Just three weeks after having a life-saving bone marrow transplant operation, Jenna Mae Tokens has come home.
The seven-year-old was allowed to return to her family in Kettering early after making such good progress.
She was diagnosed with a rare form of leukaemia in May and, following a worldwide appeal for a donor, a match was found in Germany for her.
More than 150 people attended a special donor session in Kettering in the hope of finding a match for her.
The brave youngster described the process of the transplant and how she was injected with blood through a large needle which, she said, almost made her mum faint.
Jenna said: "My favourite thing about coming home was my bedroom. There was a new bed, pink television and wardrobe.
"When I got home there was a banner outside but I couldn't have a party because I am not allowed to have too many people here or I have to go and sit upstairs.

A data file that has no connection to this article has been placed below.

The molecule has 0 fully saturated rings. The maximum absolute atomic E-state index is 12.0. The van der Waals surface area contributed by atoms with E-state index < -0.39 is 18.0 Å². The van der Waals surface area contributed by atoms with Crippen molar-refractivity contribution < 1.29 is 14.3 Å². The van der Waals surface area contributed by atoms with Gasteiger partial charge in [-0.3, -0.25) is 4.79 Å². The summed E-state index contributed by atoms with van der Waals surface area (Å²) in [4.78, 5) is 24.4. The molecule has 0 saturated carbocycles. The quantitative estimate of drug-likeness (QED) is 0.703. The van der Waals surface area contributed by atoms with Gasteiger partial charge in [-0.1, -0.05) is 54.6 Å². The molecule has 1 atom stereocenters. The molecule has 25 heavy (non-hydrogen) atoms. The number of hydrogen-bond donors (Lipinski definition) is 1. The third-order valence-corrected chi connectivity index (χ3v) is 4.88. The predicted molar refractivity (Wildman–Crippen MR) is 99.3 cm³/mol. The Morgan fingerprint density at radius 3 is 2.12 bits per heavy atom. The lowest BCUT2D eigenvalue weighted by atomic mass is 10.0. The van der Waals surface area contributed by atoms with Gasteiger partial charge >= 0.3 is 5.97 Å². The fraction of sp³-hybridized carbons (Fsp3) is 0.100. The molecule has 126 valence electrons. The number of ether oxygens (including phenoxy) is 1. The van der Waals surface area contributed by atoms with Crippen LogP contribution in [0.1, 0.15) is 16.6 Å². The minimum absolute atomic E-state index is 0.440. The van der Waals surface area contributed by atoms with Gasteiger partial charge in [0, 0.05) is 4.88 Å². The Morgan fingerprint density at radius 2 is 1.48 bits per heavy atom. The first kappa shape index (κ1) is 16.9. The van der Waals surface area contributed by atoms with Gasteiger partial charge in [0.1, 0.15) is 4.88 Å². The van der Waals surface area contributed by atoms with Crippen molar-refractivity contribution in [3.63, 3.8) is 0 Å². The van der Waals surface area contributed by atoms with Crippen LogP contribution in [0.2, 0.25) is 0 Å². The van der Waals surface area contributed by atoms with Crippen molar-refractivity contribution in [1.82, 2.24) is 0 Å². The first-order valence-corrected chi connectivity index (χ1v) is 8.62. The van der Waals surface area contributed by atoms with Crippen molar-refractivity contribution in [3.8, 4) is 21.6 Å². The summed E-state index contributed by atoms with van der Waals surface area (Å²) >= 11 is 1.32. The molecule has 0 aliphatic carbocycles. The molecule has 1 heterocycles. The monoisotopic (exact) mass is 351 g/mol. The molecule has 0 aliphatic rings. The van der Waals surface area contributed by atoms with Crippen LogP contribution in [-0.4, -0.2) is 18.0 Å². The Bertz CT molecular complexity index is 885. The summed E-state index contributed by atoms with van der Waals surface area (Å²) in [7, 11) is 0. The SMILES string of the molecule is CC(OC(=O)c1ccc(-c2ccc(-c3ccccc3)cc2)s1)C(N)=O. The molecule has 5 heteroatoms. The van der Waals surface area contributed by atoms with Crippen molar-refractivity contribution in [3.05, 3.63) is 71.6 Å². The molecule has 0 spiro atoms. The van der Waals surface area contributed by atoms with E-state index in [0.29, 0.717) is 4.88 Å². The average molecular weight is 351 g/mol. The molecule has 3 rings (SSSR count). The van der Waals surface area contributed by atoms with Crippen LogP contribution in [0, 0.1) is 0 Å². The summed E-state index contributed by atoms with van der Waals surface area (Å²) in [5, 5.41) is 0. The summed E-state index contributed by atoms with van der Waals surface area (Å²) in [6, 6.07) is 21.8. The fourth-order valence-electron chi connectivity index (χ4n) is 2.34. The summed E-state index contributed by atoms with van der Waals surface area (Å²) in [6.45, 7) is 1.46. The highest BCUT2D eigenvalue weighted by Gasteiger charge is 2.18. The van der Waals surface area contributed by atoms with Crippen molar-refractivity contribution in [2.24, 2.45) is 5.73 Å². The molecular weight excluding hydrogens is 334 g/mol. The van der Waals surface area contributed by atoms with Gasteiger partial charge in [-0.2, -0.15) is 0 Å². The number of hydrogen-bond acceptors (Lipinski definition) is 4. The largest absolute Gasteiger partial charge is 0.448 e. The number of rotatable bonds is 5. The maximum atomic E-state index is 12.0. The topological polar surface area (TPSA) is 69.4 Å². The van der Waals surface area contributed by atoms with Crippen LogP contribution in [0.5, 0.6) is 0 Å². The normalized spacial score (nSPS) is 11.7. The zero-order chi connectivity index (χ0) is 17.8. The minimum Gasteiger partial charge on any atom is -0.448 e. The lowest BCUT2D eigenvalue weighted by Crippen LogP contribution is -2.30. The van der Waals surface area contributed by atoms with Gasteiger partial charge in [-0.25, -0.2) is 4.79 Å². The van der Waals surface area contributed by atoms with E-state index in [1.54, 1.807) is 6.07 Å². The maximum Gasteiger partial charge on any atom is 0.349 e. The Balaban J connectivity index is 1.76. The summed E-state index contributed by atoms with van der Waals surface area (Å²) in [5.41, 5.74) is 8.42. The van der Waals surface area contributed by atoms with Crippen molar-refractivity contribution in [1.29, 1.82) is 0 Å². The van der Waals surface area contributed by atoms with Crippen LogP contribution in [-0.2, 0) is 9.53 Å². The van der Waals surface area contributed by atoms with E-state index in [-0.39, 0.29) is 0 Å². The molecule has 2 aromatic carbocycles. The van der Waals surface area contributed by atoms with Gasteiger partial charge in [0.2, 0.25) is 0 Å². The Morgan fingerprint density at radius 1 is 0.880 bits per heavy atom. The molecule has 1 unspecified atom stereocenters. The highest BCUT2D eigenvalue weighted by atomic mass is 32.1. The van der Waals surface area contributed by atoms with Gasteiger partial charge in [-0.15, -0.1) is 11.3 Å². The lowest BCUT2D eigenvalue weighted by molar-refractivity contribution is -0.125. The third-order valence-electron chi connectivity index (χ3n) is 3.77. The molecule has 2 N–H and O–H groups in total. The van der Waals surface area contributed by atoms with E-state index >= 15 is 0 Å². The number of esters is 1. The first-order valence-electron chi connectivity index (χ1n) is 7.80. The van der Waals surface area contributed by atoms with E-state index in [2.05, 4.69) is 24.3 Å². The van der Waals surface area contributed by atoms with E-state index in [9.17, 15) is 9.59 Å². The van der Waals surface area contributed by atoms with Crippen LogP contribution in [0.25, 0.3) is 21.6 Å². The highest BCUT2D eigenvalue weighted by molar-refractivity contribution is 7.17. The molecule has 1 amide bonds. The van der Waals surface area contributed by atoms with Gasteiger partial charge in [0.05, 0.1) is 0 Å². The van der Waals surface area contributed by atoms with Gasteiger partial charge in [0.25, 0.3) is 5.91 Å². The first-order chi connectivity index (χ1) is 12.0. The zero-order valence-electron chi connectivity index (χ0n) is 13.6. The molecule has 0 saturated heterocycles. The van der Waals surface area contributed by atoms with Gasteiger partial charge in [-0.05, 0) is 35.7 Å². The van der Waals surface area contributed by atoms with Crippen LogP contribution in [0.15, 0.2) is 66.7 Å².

"When I was in hospital and having the transplant it was a bit weird when they put the blood in me to get rid of the bad blood but I feel a lot better now.
"I was in isolation for so long it is nice to see people."
Her family was originally told she would not be able to return home until December.
Jenna, a pupil at Grange Community School in Kettering, must return to Sheffield Children's Hospital, where the transplant took place, twice a week for the next three months so that doctors can check on her progress.
Mum Tracy, of Valley Walk, is now in charge of ensuring Jenna takes seven different types of medication every day to help her recovery.
She said: "She is responding well to the treatment but we do have to keep a close eye on her.
"She is back to how she was before she got ill and is a cheeky little one."